The Revd Domnic Misolo, founder of the Kenyan NGO Ekklesia Foundation for Gender Education, advocates for gender justice and equality from a biblical perspective.

Patriarchy is an enemy of all! It generates seeds of violence against women and girls across communities around the world. It makes innocent children suffer from what they don’t understand. Patriarchy is like a hidden cancer that continues to kill and destroy human family both from within and out.
Growing up in a rural village in Bondo, Kenya, and witnessing the reign and cruel hands of patriarchy both over us as children and our parents, I grew up hating God whom I perceived from my Sunday school lessons as the author of patriarchy. I could not understand why my father married three wives who competed for his love. I could not explain why there was frequent fighting and beating of my mother(s) almost every day. I could not explain why my mother had to drop out of school at the age of 15 and be married as a second wife or why, as children, we lacked basic needs yet my mother continued giving birth to 12 children in the midst of all the struggles and uncertainty.
Later in my life, God revealed to me that the arch-enemy of human family is patriarchy, and not males or females! Both my father and mother conformed to that cruel culture. Patriarchy hands all power to one sex, locking out healthy choices for many communities around the world for any healthy relationship or meaningful development.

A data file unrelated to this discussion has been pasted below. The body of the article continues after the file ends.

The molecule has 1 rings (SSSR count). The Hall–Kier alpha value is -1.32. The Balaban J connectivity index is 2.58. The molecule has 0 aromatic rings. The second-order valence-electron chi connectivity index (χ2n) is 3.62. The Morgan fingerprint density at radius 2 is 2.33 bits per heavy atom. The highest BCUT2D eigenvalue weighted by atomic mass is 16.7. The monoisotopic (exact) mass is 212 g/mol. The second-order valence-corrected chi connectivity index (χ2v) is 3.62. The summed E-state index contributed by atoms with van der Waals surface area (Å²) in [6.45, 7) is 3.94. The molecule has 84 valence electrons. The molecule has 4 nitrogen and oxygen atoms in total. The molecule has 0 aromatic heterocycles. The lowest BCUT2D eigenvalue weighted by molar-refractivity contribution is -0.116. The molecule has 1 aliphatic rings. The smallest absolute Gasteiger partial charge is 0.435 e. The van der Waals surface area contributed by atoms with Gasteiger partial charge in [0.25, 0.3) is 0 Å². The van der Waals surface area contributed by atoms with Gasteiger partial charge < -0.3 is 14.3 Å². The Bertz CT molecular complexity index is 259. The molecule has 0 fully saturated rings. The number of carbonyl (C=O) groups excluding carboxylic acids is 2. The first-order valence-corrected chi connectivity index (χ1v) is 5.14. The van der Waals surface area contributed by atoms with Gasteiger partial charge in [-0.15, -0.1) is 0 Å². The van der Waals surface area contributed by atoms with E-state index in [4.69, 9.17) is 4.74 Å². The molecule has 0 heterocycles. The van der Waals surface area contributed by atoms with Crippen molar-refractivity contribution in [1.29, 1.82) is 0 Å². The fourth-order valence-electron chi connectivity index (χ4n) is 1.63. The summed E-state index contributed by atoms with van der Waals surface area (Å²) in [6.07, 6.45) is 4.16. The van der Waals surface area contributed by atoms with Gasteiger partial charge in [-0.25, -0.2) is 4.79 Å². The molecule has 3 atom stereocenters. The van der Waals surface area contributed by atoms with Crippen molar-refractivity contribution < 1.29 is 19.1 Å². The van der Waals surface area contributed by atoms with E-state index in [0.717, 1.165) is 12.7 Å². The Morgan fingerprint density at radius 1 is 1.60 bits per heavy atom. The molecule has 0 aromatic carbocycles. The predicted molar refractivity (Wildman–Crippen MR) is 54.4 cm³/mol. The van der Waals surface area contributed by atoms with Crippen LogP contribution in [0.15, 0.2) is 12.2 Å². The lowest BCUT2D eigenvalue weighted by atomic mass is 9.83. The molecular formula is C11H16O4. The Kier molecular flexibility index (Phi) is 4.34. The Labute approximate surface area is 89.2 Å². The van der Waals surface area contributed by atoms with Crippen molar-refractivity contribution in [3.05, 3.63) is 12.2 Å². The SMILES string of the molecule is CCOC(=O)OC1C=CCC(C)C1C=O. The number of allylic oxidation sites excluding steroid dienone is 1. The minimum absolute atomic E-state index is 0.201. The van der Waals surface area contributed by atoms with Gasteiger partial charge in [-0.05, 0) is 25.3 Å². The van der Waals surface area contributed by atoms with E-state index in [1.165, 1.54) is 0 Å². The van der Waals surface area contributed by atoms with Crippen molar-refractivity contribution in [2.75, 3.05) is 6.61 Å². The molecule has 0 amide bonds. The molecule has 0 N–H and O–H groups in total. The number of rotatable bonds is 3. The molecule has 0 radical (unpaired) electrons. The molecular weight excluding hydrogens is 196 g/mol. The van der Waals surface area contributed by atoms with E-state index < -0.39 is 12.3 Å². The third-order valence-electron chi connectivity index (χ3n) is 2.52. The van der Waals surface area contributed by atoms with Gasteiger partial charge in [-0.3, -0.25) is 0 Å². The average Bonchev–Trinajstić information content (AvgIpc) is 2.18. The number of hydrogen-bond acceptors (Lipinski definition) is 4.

Recently, I was invited by a fellow Anglican priest to speak to a group of young married women and men in his church about positive masculinity and biblical equality. My opening remark “Justice and empowerment for women are equally justice and empowerment for men” attracted smiles and cheers from the group.
During my presentation, a man said, “Last week when our Bible study coordinator said that our next class would be on gender equality I was hesitant and uneasy for I knew it would be all about how men are bad, bad and bad.” He said that he had been opposed to discussions on equality between women and men because they seemed to be about a war between women and men, a struggle for dominant power. My initial remarks that justice for women is justice for men too sounded like good news and a good start for this topic.
One of the great lessons I’ve learned is that in our pursuit of gender equality we need to speak and tell this truth in love. Patriarchy has done and is still doing lots of harm to all human beings with its roots deeply in our religious misunderstanding and in secular worldviews. Millions of women and girls around the world are suffering and enslaved just because they are female.
Based on my passion and struggles to engage men in the fight against patriarchy within church circles, I want to say that equality for women and men is not and should not be portrayed as war between men and women, or a contest for power. Gender equality is about all human beings understanding and upholding the essential dignity, worth, and gifting of each other as women and men, girls and boys made in God’s image.

A version of this reflection appears in A Resource for Prayer, Reflection and Action for 16 Days of Activism against Gender-based Violence from the We Will Speak Out coalition. The 16 Days run each year from 25 November to 10 December.

  • The International Anglican Women’s Network and the Anglican Alliance are holding a free online webinar for the 16 Days on churches tackling gender-based violence, at 2pm GMT on Thursday (1 December). Click here for more details and to register.

Monday, November 21, 2016

Planning for the Integrity seminar